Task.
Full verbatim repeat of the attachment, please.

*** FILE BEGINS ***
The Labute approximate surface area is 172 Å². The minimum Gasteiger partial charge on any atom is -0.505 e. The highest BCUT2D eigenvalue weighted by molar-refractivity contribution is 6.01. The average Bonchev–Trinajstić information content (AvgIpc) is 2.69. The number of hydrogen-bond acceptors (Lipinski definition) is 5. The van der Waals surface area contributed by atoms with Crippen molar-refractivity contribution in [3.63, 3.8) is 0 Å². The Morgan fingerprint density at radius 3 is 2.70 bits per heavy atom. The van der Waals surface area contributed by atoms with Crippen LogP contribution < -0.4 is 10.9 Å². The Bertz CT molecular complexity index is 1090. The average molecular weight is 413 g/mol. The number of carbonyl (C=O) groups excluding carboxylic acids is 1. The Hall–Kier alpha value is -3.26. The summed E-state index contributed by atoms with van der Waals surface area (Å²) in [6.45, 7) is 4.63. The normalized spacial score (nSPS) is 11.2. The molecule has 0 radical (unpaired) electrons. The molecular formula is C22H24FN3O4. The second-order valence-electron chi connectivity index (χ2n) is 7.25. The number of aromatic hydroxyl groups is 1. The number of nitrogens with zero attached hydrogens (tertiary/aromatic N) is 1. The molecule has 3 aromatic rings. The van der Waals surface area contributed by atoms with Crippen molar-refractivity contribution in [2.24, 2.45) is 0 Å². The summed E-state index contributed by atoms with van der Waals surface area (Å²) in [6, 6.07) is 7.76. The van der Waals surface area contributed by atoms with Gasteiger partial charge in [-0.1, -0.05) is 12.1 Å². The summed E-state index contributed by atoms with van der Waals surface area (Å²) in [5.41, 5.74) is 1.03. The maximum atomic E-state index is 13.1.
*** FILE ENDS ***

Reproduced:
The Labute approximate surface area is 172 Å². The minimum Gasteiger partial charge on any atom is -0.505 e. The highest BCUT2D eigenvalue weighted by molar-refractivity contribution is 6.01. The average Bonchev–Trinajstić information content (AvgIpc) is 2.69. The number of hydrogen-bond acceptors (Lipinski definition) is 5. The van der Waals surface area contributed by atoms with Crippen molar-refractivity contribution in [3.63, 3.8) is 0 Å². The Morgan fingerprint density at radius 3 is 2.70 bits per heavy atom. The van der Waals surface area contributed by atoms with Crippen LogP contribution < -0.4 is 10.9 Å². The Bertz CT molecular complexity index is 1090. The average molecular weight is 413 g/mol. The number of carbonyl (C=O) groups excluding carboxylic acids is 1. The Hall–Kier alpha value is -3.26. The summed E-state index contributed by atoms with van der Waals surface area (Å²) in [6.45, 7) is 4.63. The normalized spacial score (nSPS) is 11.2. The molecule has 0 radical (unpaired) electrons. The molecular formula is C22H24FN3O4. The second-order valence-electron chi connectivity index (χ2n) is 7.25. The number of aromatic hydroxyl groups is 1. The number of nitrogens with zero attached hydrogens (tertiary/aromatic N) is 1. The molecule has 3 aromatic rings. The van der Waals surface area contributed by atoms with Crippen molar-refractivity contribution in [2.24, 2.45) is 0 Å². The summed E-state index contributed by atoms with van der Waals surface area (Å²) in [6, 6.07) is 7.76. The van der Waals surface area contributed by atoms with Gasteiger partial charge in [-0.1, -0.05) is 12.1 Å². The summed E-state index contributed by atoms with van der Waals surface area (Å²) in [5.41, 5.74) is 1.03. The maximum atomic E-state index is 13.1.